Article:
Aston Martin Vanquish (2012) Review

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Aston Martin Vanquish (2012) At A Glance

Honest John Overall Rating
When new, the Vanquish wasn’t cheap, but it’s ageing gracefully. If you’re seeking a big GT that will simply mature rather than get old, look no further.

+Beautiful styling, ferocious performance and thrilling dynamics, surprisingly practical for two people.

-Very high running costs, interior looks dated now, mediocre infotainment.

Insurance Group 50

The Aston Martin Vanquish was the firm’s range-topping GT car for almost a decade. It’s also one of its most beautiful designs – and as this is Aston Martin we’re talking about, that’s high praise indeed. A 2+2 GT with a great big 6.0-litre V12 up front, the layout was classical; unlike rival Bentley’s Continental GT, Aston Martin didn’t bother with all-wheel drive.

Some would argue the interior was a little too ‘classical’, mind, bearing a bit too much resemblance to lesser Aston Martins. The infotainment was particularly fiddly. The driving experience more than compensated though, particularly in the tuned-up Vanquish S, which saw the already ample power rise from 573PS to 595PS. Handling was even more focused, and it made a fine car even more enjoyable and satisfying. 


Looking for a Aston Martin Vanquish (2012 on)?
Register your interest for later or request to be contacted by a dealer to talk through your options now.

The Aston Martin Vanquish was the car that put chief designer Marek Reichman on the map. Long, cultured and curvaceous, it still looks the epitome of classic Aston Martin style even today. Whereas the earlier V8 Vantage and DB9 were a bit too similar for comfort, there were no such complaints here.

You couldn’t knock the output, either. Even at launch, this was one of the most powerful Aston Martins in history, thanks to that enormous 6.0-litre V12 engine up front. The 573PS version served up 0-62mph in just 4.1 seconds and a 183mph top speed.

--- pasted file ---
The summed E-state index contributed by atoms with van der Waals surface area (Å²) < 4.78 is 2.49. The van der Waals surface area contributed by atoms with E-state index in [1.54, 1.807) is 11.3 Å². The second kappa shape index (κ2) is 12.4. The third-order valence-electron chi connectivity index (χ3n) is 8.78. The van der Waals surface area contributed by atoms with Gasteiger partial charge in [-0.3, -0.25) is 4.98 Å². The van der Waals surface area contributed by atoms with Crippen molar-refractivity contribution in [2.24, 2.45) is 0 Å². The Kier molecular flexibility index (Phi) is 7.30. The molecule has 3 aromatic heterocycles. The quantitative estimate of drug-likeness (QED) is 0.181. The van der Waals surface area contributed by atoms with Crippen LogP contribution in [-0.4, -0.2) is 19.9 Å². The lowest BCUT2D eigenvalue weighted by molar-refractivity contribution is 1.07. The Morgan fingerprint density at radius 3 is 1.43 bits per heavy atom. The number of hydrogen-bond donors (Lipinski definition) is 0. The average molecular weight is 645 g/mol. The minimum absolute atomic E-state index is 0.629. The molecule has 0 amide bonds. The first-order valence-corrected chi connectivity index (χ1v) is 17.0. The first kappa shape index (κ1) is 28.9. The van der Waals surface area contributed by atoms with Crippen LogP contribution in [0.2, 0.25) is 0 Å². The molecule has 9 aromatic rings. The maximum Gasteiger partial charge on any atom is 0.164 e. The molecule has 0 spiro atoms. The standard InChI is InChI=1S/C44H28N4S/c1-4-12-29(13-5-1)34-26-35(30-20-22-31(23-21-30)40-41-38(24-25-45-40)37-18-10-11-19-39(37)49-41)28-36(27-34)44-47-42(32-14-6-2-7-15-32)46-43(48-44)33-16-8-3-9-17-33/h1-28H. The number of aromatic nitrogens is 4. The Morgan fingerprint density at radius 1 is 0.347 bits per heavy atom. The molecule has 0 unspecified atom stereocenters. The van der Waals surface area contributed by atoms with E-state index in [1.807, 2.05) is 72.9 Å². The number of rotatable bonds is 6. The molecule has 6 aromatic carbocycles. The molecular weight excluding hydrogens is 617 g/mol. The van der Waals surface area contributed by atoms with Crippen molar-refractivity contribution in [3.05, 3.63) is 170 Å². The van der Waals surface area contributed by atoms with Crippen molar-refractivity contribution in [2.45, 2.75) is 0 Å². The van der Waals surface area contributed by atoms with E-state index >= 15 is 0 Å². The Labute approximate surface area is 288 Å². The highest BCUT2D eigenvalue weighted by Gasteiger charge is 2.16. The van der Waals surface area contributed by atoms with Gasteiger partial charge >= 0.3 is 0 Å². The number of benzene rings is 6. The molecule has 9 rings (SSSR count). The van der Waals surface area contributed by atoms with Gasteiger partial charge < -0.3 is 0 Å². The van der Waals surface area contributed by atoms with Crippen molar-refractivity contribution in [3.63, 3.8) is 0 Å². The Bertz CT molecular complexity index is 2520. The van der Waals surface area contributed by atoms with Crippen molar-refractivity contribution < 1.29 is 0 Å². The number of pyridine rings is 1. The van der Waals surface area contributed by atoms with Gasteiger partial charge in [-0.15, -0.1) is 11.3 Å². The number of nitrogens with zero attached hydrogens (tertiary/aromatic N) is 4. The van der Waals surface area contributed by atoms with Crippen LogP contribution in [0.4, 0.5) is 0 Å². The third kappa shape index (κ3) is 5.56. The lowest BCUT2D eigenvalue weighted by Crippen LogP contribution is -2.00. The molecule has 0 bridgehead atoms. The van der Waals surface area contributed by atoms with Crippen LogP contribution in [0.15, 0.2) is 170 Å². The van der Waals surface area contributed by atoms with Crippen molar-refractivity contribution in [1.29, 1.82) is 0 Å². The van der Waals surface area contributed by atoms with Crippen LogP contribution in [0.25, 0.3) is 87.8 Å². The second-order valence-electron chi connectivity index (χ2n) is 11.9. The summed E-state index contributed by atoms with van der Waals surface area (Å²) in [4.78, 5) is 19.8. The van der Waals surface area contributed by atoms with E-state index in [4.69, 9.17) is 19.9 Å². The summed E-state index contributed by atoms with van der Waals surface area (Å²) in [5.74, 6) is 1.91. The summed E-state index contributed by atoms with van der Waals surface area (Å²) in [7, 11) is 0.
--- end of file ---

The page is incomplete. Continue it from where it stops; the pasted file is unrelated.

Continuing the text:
And it would get faster still. Boosting power to almost 600PS meant the later Vanquish S could do the benchmark sprint in just 3.5 seconds. It was, and remains, colossally fast.

It’s worth highlighting a model-year change: the replacement of the earlier Touchtronic 2 gearbox with an improved Touchtronic 3 in summer 2014. This saw an aged six-speed ’box replaced by a much smoother, faster-shifting eight-speed auto. Aston gave it a nominal 3PS power boost too, but it was the gearbox that contributed to a 0.3-second cut in the 0-62mph time.

We won’t pretend the Vanquish is a genuine four-seater. Not even the Bentley can really claim to be a four-up GT, and the Aston is appreciably more cramped still in the back. It’s easy to see why the rear seats were optional, rather than standard. At least the boot is a decent size, as if by way of compensation.

Up front, the familiar Aston Martin look that was first introduced with the DB9 is present and correct. This includes watch-like dials with spidery markings, a too-small and dated infotainment system, plus a button-packed centre console.

Aston Martin tried to modernise it with ‘haptic’ buttons, but it didn’t work. Oh, and the handbrake is mounted to the right of the driver on the floor. It works like that on a 1970s Jaguar.

Hand-crafted luxury makes up for it. Aston Martin builds its interiors beautifully, with impossibly soft and rich leather, mirror-like veneers and hand-stitched character. The seats are supportive, the driving position very laid back and raffish. It feels every inch the classic GT car.

The drive is special, too. The all-aluminium construction was designed with precision and balance in mind, with near-perfect weight distribution and little filtering of the road from the driver’s hands or backside. It’s not uncomfortable, far from it – but the feeling of connection and confidence is extremely satisfying.

This is a big car that seems to shrink around you. OK, you’re always aware of its size, but the accuracy with which you can place it on winding roads is very rewarding, while the comfort it serves up when cruising also feels good.

The Vanquish is a very special car indeed – one that, because it’s an Aston Martin, you can forgive for not being perfect. It has character, and in the areas it does well, it excels. All this, and an achingly pretty shape that just gets better with age. It’s not hard to see the appeal, is it?

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